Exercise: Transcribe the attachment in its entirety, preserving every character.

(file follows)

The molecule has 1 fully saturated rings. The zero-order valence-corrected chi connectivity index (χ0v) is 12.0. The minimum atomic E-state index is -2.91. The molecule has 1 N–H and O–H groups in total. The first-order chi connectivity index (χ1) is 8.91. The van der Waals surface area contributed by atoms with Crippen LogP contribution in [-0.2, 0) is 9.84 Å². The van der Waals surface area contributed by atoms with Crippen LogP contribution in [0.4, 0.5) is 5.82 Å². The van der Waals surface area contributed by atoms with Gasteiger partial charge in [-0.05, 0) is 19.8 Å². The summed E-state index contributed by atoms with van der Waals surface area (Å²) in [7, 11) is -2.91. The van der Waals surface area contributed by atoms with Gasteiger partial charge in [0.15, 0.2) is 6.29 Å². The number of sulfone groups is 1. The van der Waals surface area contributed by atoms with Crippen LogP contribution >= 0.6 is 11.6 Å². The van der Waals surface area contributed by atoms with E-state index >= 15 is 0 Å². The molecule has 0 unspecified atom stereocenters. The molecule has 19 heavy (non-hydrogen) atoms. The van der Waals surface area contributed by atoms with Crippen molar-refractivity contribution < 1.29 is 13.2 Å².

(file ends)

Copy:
The molecule has 1 fully saturated rings. The zero-order valence-corrected chi connectivity index (χ0v) is 12.0. The minimum atomic E-state index is -2.91. The molecule has 1 N–H and O–H groups in total. The first-order chi connectivity index (χ1) is 8.91. The van der Waals surface area contributed by atoms with Crippen LogP contribution in [-0.2, 0) is 9.84 Å². The van der Waals surface area contributed by atoms with Crippen LogP contribution in [0.4, 0.5) is 5.82 Å². The van der Waals surface area contributed by atoms with Gasteiger partial charge in [-0.05, 0) is 19.8 Å². The summed E-state index contributed by atoms with van der Waals surface area (Å²) in [7, 11) is -2.91. The van der Waals surface area contributed by atoms with Gasteiger partial charge in [0.15, 0.2) is 6.29 Å². The number of sulfone groups is 1. The van der Waals surface area contributed by atoms with Crippen LogP contribution >= 0.6 is 11.6 Å². The van der Waals surface area contributed by atoms with E-state index >= 15 is 0 Å². The molecule has 0 unspecified atom stereocenters. The molecule has 19 heavy (non-hydrogen) atoms. The van der Waals surface area contributed by atoms with Crippen molar-refractivity contribution < 1.29 is 13.2 Å².